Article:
Got a Phishing Email. What Should I Do?

Email

Phishing emails are the bane of modern existence, where email is a necessary part of getting anything done, whether professionally or personally. Phishing emails are such a nuisance that they are still one of the leading causes of data breaches today.

But why, after years of having to deal with them, are they still making such an impact?

The simple answer is because phishing emails keep adapting, and they employ effective tactics like preying on people’s fear. It isn’t just businesses that struggle with the threat of phishing attacks. People are bombarded with them every day, whether through email, social media, or direct text messages. 

Received a suspected phishing email (or message) today? Here’s what to do.

How Do Phishing Emails Work?

Phishing scams are created by criminals who use spam or emails that resemble communication from real entities to trick people. Usually, they get people to divulge important information but they may also infect a device with malware through links or attachments.

What to Do With a Phishing Email

  1. Stay Calm

Email clients generally do a great job with filtering out phishing emails these days, but one or two might still get through now and then. Don’t panic when that happens.

There are many types of phishing emails out there, but many of them commonly employ a sense of urgency. This is to get people to do what they want without thinking things through properly.

It’s important to remember that just because a phishing email is there, doesn’t mean the device is now compromised or infected with malware. Even if the email was opened or previewed using the mail client’s preview pane.

  1. Don’t Click on Any Links or Attachments
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Phishing emails usually don’t pose a risk so long as people don’t interact with them. Never click on a link or open any attachments. If the email appears to be from a legitimate source, like a bank or online retailer, contact them directly instead and ask them about it.

Emails from friends aren’t safe either, as their accounts could have become compromised. Some phishing attacks proliferate by being shared by people who aren’t aware of what they are.

  1. Think it Through

If an email seems suspicious, even for no discernable reason, don’t interact with it. Rather be suspicious and stay safe than blindly trust anything an email says. Keep in mind that legitimate companies would never request confidential information via email. And their communication would also never be full of spelling mistakes.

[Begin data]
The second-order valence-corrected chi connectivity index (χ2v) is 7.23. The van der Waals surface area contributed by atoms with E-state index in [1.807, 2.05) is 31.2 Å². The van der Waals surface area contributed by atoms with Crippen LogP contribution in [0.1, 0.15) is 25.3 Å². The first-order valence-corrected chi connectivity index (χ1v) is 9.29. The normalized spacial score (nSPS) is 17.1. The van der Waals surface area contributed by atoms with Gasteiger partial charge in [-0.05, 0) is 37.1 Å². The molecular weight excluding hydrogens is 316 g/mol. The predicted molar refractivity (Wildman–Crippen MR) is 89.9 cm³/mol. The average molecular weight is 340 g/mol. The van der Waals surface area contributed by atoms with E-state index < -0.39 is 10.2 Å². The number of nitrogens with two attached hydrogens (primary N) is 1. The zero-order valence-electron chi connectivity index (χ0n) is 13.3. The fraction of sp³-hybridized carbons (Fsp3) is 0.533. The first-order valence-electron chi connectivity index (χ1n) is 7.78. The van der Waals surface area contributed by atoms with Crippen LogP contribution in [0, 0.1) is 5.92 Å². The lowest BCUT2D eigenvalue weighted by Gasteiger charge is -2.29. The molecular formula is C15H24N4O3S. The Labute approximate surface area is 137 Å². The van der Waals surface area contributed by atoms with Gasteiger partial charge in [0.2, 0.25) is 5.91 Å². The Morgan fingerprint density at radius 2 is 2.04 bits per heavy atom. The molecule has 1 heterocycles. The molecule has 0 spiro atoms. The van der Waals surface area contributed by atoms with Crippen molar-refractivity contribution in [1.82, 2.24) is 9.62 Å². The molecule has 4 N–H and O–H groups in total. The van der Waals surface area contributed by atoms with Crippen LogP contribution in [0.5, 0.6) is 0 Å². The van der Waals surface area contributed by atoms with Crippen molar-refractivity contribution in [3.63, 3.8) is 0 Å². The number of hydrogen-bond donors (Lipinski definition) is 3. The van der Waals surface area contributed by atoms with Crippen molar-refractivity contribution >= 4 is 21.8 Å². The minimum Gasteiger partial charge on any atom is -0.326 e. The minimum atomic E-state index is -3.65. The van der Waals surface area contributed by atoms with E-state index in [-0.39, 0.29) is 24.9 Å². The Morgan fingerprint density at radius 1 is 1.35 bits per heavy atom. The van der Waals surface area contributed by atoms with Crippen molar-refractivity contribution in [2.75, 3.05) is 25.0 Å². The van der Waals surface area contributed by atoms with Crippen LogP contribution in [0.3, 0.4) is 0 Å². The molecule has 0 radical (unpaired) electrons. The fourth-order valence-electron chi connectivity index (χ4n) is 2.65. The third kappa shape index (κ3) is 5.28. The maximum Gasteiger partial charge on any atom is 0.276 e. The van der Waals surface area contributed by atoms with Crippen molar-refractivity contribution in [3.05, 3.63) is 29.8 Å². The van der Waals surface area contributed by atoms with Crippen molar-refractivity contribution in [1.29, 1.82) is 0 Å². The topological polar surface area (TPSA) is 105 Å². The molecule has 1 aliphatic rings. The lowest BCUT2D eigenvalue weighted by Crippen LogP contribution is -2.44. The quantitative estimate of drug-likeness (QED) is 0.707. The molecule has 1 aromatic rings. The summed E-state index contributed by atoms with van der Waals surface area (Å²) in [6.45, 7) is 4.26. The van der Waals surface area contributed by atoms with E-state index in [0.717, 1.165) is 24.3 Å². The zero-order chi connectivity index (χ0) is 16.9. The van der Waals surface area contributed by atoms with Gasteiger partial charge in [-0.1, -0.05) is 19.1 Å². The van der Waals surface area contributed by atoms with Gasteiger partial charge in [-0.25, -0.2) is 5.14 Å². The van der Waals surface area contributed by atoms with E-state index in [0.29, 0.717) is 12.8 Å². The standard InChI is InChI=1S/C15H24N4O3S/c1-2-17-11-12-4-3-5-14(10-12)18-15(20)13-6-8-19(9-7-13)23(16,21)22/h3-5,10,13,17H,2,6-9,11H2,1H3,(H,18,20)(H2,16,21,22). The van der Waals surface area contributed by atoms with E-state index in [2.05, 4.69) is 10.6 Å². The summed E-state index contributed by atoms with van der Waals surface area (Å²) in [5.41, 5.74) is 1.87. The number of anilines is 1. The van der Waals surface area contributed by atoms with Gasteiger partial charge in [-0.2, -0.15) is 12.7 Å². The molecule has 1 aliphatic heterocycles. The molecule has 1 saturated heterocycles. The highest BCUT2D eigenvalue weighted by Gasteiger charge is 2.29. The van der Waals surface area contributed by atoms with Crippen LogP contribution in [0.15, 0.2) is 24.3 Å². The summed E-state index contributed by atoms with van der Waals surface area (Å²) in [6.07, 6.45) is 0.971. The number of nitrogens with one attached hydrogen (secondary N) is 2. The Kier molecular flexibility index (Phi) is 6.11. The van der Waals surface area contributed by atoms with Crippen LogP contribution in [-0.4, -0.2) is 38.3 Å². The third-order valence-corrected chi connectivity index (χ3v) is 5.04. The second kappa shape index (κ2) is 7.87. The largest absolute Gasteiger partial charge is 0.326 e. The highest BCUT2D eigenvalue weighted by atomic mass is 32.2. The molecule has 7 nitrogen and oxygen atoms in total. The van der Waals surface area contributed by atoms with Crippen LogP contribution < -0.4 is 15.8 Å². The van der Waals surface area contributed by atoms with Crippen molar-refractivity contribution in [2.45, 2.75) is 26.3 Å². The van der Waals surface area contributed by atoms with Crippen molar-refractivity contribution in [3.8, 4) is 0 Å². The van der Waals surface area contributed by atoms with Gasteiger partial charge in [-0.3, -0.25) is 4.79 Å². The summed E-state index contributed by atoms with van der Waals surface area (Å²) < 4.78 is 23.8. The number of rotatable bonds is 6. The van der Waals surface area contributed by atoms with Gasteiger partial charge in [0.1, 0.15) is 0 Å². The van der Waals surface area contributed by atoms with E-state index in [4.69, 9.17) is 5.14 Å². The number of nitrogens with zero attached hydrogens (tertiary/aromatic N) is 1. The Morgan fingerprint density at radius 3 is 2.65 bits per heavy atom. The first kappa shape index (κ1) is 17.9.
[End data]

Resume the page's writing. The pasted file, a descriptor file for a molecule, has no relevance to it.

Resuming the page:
An email or message could seem to be from a reliable source but may be a targeted phishing attack. Hackers track people’s online activities to create these attacks, also called spear-phishing attacks based on the websites they visit. They pretend to be that company and create a very realistic looking email that could fool even the best skeptics.

  1. Don’t Reply

Never, ever reply to a phishing email. Not only because it wouldn’t change a thing, but also because it alerts hackers that this is a real email account that someone is using. Scammers send out thousands of phishing emails to any email addresses they can find. 

Someone who replies only confirms that they’re a viable target and that the scammers should target them. They will start sending even more phishing emails and maybe even targeted spear-phishing attempts.

  1. Report the Email and Delete It
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Every email client should have a report function that people can use to report phishing emails. Report the email to alert them so they may filter similar emails in the future.

If someone received a phishing email on their work account, they may have to follow company’s security policy. Make sure to consult with IT, and follow their instructions if the phishing attempt needs to be reported to management as well.

  1. Take Preventative Security Measures

Even if nothing happened this time around, there’s no guarantee that a phishing attempt won’t slip under the radar and succeed tomorrow. That’s why it’s vital that everyone still take care to have security measures in place for their devices.

This includes two-factor authentication – if a password is stolen, attackers still can’t get into the account. It also means sticking to basic security rules like not reusing passwords, using a reliable antivirus program, and not storing sensitive information anywhere.

There are plenty of other tools that can help too, like password managers and email encryption tools. Using a VPN, for example, can also help ward off targeted phishing emails. What is a VPN? The technology keeps attackers from monitoring a person’s online traffic by encrypting their internet connection and some even have firewalls that prevent malware attacks. 

Final Thoughts

Getting a phishing email is never a pleasant experience, but it’s important to stay calm. Remember that they can’t do any harm so long as no one interacts with them. The hardest part is recognizing a phishing email, and that’s what makes them so dangerous.

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